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To Get Elected, Florida's Rubio Leaving Climate Action Past Behind

Crist gets flak for political opportunism. But it's Tea Party favorite Rubio who's shifted from climate promoter to climate denier

By Elizabeth McGowan

Nov 1, 2010

As an upbeat and reassuring media fixture on Florida’s beaches during the BP oil spill in the Gulf of Mexico, Crist the populist governor was riding high in the polls from May through August. Those numbers plummeted once the crisis began playing out.
The nonpartisan and independent Cook Political Report lists the Florida Senate contest as “leans Republican.” While that would seem to give the nod to Rubio, handicappers know that having an independent in the mix makes for tricky math.

For one, having a trio of candidates on the November ballot means the victor can win with as little as 36 percent of the vote. Plus, three-way races can blur party lines and allegiances of independent voters. Without a natural base of voters, for example, Crist is attempting to woo enough Democrats, Republicans and independents to his camp.

Rubio could hardly expect an endorsement from any green group, especially after the Tampa Tribune recorded him in February voicing this skepticism about global warming: “I don't think there's the scientific evidence to justify it.”

But Meek, the 44-year-old Miami congressman, wasn’t any too happy when he learned he had to share a Sierra Club endorsement with Crist. Even though President Barack Obama, former President Bill Clinton and former Vice President Al Gore have stumped for Meek, the word from insiders is that Democratic rainmakers prefer Crist. Meek reportedly rejected a Clinton suggestion that he drop out of the race to preserve a victory for the independent.

Who Would Be a Better Senate Fit?

If, as the consensus in Washington seems to be, the Senate needs to be the chamber that leads the way on climate legislation in the 112th Congress, which of the three Florida candidates would be the best fit?

Tamminen’s leanings are with Crist because Meek doesn’t have a history of leadership on the issue and the 39-year-old Rubio has painted himself into a corner, he said.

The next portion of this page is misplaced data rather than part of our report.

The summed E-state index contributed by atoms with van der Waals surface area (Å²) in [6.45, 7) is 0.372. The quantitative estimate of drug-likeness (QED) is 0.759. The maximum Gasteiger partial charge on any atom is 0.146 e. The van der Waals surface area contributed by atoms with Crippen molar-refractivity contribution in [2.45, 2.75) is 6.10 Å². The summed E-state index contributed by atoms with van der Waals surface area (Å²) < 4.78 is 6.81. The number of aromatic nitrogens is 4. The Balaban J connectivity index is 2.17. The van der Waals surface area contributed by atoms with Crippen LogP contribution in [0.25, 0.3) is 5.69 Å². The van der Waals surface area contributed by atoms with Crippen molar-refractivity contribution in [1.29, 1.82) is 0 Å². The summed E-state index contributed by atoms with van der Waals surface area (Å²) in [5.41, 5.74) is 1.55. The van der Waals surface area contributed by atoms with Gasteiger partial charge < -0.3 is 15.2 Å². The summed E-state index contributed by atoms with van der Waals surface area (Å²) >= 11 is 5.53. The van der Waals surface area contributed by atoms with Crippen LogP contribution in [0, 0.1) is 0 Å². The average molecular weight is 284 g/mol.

Rubio served almost nine years in the Florida Legislature after winning a special election in 2000. Crist, the eldest of the three on the ballot at age 54, was the state’s attorney general before being elected governor and served in the Florida Senate between 1992 and 1998.  

“Charlie is a shrewd and independent-minded guy who could tackle the climate issue,” Tamminen said, adding that it’s a bonus he’s from a multicultural state in the Deep South with a mix of industries. “He has been a chief executive and knows how to make decisions. He knows you can’t stand on your soapbox, lob grenades and have the president catch them.”

Crist, he emphasized, has the chops to bargain with other likely players such as Sens. Lindsey Graham, R-S.C., John McCain, R-Ariz. and John Kerry, D-Mass.  

“When you have to tack that far to the left or right, you’re stuck,” Tamminen said about Rubio. “I’m not sure he could be a leader on climate because of his ideological stand.”

See Also:

Florida's 3-Way Race for Key Senate Seat Could Hinge on Drilling

BP Oil Spill, Gridlock in Congress, Already Shaping November Elections in 4 States

Florida Renewable Energy Plan a Job and Economy Juggernaut

Crist truly is a shameless pragmatist

While I take your point about Rubio, you have lost all but the choir, so to speak, for preaching that Rubio is a great opportunist than Crist.

One item: when it was clear that Crist would not be able to win the primary, rather than try, he bowed out.

Second item: rather than return GOP donations upon abandoning his primary race for an independent race, he told donors it was up to them to seek a return. Sounds like a "thanks for nothing, suckers" attitude to me.

Third item: since September, he has repeatedly referred to Rubio as a right wing extremist. Rhetoric, perhaps, but the clear rhetoric of a real opportunist.

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